When I was in college (a really long time ago), my plan was to work for a ski resort and sky-rocket to the top of their marketing department. I had spent a ski season in Vail and was the Ski Club President at California State University, Sacramento, so that was my “dream job.” My last semester had me interviewing for marketing communications jobs in all kinds of industries and I landed a great job at a gas chromatography/capillary electrophoresis manufacturer. In nearly 20 years of my marketing communications and event management career, all of the companies I’ve worked for have been in technology. Sure, they’ve ranged from gas chromatography, test and measurement, software, medical devices to contact center technology, but they are a far cry from a ski resort.
So, I steered away from what I thought was my path and took the leap to find a new and successful one. I have worked for some great companies in my career. All large corporations that did pretty amazing things. I led marketing and event efforts big and small and worked on some great teams. From seminars on the science of gas chromatography, to huge tradeshows, to intimate client events and client advisory board meetings that allowed for successful product road mapping sessions, I’ve been able to do a variety of corporate events and the marketing activities that supported them.
For nearly nine years, I’ve had the opportunity to build an entire marketing program that included events that I am proud of. I took the leap from one role to another that required blood, sweat and tears to create something from nothing with little budget and little resources. But man, did I get creative with what I had. Events were a big part of that. Tradeshows, hockey games with clients, lunch and learns, cocktail hours, making beer with partners, annual sales meetings and team events were always on the schedule, and I loved every minute of it. Finding creative ways to host our clients with a fantastic experience and drive leads for my sales team was my ultimate objective.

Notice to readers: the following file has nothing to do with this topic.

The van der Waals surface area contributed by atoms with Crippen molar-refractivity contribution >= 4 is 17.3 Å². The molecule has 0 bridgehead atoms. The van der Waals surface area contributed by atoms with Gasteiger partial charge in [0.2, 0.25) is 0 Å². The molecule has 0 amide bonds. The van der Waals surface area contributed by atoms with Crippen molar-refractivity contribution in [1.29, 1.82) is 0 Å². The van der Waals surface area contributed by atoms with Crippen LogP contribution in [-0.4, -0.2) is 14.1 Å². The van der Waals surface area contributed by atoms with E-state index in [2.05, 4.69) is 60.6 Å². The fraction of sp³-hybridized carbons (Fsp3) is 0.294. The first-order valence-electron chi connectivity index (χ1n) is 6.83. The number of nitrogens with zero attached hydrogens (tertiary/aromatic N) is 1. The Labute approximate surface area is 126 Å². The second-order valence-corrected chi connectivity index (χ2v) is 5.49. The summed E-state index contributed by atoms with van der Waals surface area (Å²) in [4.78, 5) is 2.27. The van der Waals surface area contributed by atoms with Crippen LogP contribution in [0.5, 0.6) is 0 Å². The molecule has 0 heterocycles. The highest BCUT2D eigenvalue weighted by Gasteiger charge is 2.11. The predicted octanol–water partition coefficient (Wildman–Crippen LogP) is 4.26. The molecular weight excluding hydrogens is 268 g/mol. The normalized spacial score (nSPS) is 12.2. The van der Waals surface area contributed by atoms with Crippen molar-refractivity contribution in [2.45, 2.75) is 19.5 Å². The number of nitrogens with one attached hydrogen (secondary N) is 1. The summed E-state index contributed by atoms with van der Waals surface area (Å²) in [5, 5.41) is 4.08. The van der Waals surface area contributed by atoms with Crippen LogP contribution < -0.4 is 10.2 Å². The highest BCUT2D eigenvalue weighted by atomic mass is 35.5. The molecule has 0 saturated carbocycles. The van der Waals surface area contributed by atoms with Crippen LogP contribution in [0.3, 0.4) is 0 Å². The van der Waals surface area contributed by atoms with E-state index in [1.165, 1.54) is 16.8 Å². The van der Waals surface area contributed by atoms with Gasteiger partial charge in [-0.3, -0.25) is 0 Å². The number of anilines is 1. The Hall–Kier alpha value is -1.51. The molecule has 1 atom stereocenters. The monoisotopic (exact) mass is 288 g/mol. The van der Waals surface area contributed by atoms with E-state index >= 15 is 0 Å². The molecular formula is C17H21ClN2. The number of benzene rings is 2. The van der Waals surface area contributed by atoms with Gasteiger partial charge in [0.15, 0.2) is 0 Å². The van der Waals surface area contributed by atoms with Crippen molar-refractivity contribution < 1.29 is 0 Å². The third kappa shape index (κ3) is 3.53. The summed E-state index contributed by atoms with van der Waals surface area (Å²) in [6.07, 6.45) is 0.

While managing these events, I’ve had partners, colleagues and friends ask me for advice around their own events. What could they do differently? What are some ideas to help drive attendance? Then they would ask, “Why don’t you do this for yourself?” and I would always say, “Maybe someday.” Well, that “someday” is now.
What drove me to take the leap? My decision to start my own event management business really came from deciding to be responsible for my own destiny and success. I believe that each person gets to that decision on their own, but the key is to stick with it. It won’t be easy for sure, but with the support of colleagues, friends and family who will not only open doors for opportunities, but will also be a sound board and offer advice, getting over that fear of failing will allow for the focus on goals, plans and the road to success.